The first of these is mentioned. Rom. v. 2. And that which is there called, an “access into this grace wherein we stand,” may in the text be called, an “access unto the Father;” that is, the favour and acceptance with God which we do enjoy. Thus our access unto God is our sense of acceptance with him upon the reconciliation made for us by Jesus Christ. But this seems not to me to he the special intendment of the text; for that access unto God here mentioned seems to be the effect of the reconciliation of the Jews and Gentles among themselves, by the abolishing of the ceremonial worship;—a new and more glorious way of worship being now provided for them both in common, is there expressed. Before the reconciliation made, one party alone had the privilege of the carnal worship then instituted; but now both parties have in common such a way of worship, wherein they have immediate access unto God;—in which the apostle asserts the beauty and glory of the gospel worship of Jews and Gentles above that which, enjoyed by the Jews, was a matter of separation and division between them. And this appears to be the intendment of the words from verse 17. That which is here asserted, is not an immediate effect of the reconciliation made by the blood of Christ on the cross, but of his preaching peace unto, and calling both Jews and Gentles,—gathering them unto himself, and so to the worship of God. Being called by the word of peace, both the one and the other, as to our worship, we have this access.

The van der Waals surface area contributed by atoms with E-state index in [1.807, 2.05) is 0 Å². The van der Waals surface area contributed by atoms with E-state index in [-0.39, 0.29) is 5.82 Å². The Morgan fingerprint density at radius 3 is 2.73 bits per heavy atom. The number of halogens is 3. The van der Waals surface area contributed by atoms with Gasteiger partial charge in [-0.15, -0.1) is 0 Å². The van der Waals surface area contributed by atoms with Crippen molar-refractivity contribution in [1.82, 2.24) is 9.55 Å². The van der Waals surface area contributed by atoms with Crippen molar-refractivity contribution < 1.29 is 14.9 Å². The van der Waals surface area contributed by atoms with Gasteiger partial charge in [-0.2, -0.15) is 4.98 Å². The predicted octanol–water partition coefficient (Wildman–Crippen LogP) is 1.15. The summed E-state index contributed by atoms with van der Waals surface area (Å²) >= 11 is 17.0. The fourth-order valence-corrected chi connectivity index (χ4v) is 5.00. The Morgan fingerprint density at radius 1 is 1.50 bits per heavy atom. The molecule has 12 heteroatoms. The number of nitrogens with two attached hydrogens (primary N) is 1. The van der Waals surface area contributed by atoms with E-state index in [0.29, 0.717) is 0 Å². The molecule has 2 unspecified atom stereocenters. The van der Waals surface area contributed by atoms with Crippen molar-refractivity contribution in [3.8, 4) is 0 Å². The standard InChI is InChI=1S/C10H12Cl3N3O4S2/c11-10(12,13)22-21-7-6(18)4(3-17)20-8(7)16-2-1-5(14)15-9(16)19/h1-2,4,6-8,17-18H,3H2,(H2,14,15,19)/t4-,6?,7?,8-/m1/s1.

And the following words, to the end of the chapter, do make it yet mere plain and evident. Sundry things doth the apostle, upon the account of this their access unto God, speak of the Gentles.

First, Negatively, —that they are no more “strangers and foreigners,” verse 19; that is, that they are not so in respect of the worship of God, as in that state and condition wherein they were before their calling, through a participation of the reconciliation made by the blood of Christ. The apostle had declared, verses 11, 12, they were the uncircumcision, aliens, foreigners: that is, men who had no share in, nor admittance unto the solemn worship of God, which was empaled in the commonwealth of Israel. “But now,” says he, “ye are so no more;” that is, you have a portion and interest in that worship wherewith God is well pleased.

Secondly, Positively, the apostle affirms two things of them:— first, That they are “fellow—citizens with the saints, and of the household of God,” verse 19; secondly, That they were built up to be “an holy temple,” or “an habitation to God,” verses 20—22. Both which relate to the solemn worship of God under the gospel. The first asserts them to be now members of the church;—the latter, that by and among them God was worshipped with that divine service which came in the room of that which was appointed in the temple, now by Christ removed avid taken away.